mandate   and   hearing   firsthand   from  
Congolese   citizens   and   government  
officials,   the   international   community  
and   national   and   international   NGO  
how   sexual   violence   and   child  
recruitment   into   armed   groups   has  
shattered   lives   and   communities   in  
eastern   DRC,   Ms.   Mabunda   vowed   to  
work  closely  with  all  stakeholders  to  rid  
the   county   of   these   plagues.   The  
perspectives   gained   from   the   Sud   Kivu  
Province   listening   tour   is   also  
contributing   to   the   formulation   of   Ms.  
Mabunda’s  action  plan.  

 Personal  Representative’s  Monthly  Newsletter  

September  2014  

Personal  Representative  Mabunda  conducts  visit  to  UN  
At  the  invitation  of  Ms.  Zainab  Bangura,  Special  Representative  of  the  Secretary-­‐General  on  

Sexual   Violence   in   Armed   Conflict,   Ms.   Jeanine   Mabunda,   President   Kabila’s   Personal  
Representative  to  fight   sexual  violence  and  child   recruitment   in   the   Democratic  Republic  of  
the  Congo   (DRC),   conducted  a   three-­‐day   mission   to   the  United   Nations   (UN)   to   discuss  the  
extraordinary   challenges   facing   the   DRC   and   garner   support   from   UN   member   states   and  
During  the  September  3–5  visit,  Ms.  Mabunda  had  one-­‐on-­‐one  meetings  with  ambassadors  
and   high-­‐level   officials   from   the   five   permanent   Security   Council   (SC)   members;   China,  
France,  Russia,   the   United   Kingdom   and   the   United   States;   the   current  SC   Working   Group   on  
Children   in   Armed   Conflict   chair,   Luxembourg;  Japan,   the   United   Arab  Emirates  and  Belgium,  
among   others.   She   also   met   with   Ms.   Leila   Zerrougui,   Special   Representative   of   the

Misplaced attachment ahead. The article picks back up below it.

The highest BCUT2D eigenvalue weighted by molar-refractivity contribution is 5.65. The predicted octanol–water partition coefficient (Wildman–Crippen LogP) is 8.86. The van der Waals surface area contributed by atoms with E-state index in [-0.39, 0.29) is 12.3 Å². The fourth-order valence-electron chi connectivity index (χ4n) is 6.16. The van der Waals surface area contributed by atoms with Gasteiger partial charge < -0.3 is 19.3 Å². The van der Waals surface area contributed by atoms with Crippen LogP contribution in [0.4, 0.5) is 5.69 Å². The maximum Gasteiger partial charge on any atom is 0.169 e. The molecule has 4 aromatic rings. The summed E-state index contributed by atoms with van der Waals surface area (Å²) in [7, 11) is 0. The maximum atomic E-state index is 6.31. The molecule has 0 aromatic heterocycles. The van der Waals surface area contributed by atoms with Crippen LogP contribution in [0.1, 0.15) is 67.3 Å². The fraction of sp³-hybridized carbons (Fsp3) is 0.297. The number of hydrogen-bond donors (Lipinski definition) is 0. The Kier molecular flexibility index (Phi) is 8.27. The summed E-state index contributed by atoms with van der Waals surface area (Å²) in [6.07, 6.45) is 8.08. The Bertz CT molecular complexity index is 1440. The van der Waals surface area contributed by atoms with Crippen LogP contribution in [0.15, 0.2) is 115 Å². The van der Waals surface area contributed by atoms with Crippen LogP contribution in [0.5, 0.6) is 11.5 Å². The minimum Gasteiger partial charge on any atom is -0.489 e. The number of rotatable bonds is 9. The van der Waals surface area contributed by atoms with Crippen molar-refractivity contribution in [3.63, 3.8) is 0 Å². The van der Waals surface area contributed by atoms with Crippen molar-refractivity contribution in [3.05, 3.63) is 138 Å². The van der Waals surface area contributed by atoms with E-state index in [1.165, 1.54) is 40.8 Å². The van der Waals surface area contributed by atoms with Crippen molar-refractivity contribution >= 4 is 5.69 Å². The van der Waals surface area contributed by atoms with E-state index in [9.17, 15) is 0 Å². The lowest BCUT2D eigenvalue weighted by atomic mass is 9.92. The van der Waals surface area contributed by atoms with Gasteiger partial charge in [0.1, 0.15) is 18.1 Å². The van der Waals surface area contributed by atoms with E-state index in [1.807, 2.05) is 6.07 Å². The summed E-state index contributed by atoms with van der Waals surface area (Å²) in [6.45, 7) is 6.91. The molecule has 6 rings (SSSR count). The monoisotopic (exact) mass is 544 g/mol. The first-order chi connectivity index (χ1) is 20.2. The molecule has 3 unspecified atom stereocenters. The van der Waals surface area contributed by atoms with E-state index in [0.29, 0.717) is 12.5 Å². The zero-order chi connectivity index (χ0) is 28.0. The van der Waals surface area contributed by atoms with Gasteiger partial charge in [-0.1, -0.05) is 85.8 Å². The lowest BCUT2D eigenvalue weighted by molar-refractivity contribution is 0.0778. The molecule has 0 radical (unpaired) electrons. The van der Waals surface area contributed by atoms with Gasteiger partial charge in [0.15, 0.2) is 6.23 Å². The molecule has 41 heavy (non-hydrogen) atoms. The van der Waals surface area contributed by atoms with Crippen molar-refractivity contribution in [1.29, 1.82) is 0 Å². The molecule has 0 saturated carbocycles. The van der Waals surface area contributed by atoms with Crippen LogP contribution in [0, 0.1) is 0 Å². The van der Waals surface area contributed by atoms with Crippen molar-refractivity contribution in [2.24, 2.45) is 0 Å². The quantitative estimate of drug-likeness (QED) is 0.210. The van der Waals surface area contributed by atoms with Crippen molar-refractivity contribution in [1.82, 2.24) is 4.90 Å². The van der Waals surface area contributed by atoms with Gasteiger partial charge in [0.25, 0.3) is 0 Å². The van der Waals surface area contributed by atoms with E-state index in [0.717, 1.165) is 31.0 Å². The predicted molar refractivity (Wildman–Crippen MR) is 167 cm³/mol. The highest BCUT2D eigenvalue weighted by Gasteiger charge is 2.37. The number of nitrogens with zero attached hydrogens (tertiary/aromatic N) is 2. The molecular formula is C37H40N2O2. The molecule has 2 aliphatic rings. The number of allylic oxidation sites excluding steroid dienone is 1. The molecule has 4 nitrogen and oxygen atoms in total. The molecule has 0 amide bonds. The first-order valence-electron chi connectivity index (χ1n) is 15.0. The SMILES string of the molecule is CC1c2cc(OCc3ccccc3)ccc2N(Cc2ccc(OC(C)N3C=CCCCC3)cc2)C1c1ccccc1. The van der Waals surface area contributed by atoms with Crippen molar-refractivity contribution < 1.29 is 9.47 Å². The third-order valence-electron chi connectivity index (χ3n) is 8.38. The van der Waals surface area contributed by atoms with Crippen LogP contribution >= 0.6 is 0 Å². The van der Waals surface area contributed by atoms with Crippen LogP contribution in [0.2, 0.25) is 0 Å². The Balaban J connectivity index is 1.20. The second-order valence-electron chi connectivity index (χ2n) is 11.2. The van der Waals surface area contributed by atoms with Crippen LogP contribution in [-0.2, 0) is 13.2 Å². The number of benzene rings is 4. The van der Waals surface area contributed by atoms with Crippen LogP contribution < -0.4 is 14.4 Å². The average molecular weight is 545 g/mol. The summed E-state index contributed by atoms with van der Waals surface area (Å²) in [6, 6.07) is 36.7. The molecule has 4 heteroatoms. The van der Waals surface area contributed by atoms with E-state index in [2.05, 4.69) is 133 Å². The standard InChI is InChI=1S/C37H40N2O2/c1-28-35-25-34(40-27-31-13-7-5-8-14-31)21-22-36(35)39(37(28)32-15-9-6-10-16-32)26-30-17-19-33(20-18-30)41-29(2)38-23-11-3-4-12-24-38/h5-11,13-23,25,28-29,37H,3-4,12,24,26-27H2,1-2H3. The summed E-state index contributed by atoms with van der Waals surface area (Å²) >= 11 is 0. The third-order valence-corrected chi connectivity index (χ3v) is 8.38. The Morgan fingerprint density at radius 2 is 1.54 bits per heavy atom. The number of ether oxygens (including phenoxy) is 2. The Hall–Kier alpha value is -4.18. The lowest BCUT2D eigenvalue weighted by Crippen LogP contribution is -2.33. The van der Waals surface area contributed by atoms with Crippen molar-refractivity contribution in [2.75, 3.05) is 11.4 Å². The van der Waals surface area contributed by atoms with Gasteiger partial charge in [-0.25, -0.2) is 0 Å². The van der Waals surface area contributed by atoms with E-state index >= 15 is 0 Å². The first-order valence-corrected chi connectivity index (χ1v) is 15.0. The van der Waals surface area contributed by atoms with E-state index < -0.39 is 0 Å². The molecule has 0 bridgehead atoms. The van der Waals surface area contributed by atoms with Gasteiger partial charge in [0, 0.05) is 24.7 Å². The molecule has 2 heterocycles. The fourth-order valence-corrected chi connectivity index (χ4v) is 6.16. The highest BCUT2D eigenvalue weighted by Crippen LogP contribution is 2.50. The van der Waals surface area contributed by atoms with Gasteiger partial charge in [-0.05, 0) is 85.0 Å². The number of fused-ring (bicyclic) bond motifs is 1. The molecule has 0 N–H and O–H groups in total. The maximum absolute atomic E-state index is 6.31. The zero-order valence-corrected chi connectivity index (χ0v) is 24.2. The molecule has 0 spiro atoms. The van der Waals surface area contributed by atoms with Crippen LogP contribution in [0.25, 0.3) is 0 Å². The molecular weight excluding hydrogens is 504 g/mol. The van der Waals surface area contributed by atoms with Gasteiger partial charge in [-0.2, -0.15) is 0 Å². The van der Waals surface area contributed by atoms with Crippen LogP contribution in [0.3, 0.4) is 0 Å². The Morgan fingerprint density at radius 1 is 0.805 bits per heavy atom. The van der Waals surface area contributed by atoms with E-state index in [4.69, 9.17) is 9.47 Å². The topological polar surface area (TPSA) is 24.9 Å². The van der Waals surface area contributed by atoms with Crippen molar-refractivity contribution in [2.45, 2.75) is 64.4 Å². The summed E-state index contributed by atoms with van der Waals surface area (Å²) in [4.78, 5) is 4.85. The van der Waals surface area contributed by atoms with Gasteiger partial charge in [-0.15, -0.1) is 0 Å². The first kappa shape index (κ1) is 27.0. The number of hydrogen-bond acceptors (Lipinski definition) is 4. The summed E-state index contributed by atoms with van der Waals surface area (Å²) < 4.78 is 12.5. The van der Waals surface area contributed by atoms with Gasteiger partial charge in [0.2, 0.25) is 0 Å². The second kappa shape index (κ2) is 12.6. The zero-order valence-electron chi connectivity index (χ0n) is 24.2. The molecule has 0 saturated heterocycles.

Secretary-­‐General   on   Children   and   Armed   Conflict,   Ambassador   Jan   Eliasson,   Deputy  
Secretary-­‐General  of  the  UN,  and  the  NGO  Working  Group  on  Women,  Peace  and  Security.    
Ms.   Mabunda   discussed   the   areas   of   focus   for   her   office,   including   prevention   through  
education,  comprehensively  addressing  impunity,  and  reparations  in  the  fight  against  sexual  
violence   and   expanding   the   DRC   government’s   cooperation   with   the   international  
community.   She   also   emphasized   that   Congolese   citizens   and   communities   impacted   by  
sexual   violence   and   child   recruitment   need   tangible   peace   dividends   after   the   defeat   of    
illegal  armed  groups  in  the  DRC.    
While  the  DRC  is  leading  the  fight  against  sexual  violence  and  child  recruitment  into  armed  
groups,   Ms.   Mabunda   also   stressed   that   a   variety   of   assistance   from   the   international  
community  is  required  to  eradicate  these  plagues  in  Africa’s  second  largest  country.  

Comprehensive  Strategy  on    
Combating  Sexual  Violence  in  DRC  
On   August   29,   2014,   the   Democratic  
Republic   of   the   Congo’s   (DRC)   Ministry   of  
Defense   and   the   United   Nations,   through  
the   Office   of   the   Special  Representative   of  
the   Secretary-­‐General   for   Sexual   Violence,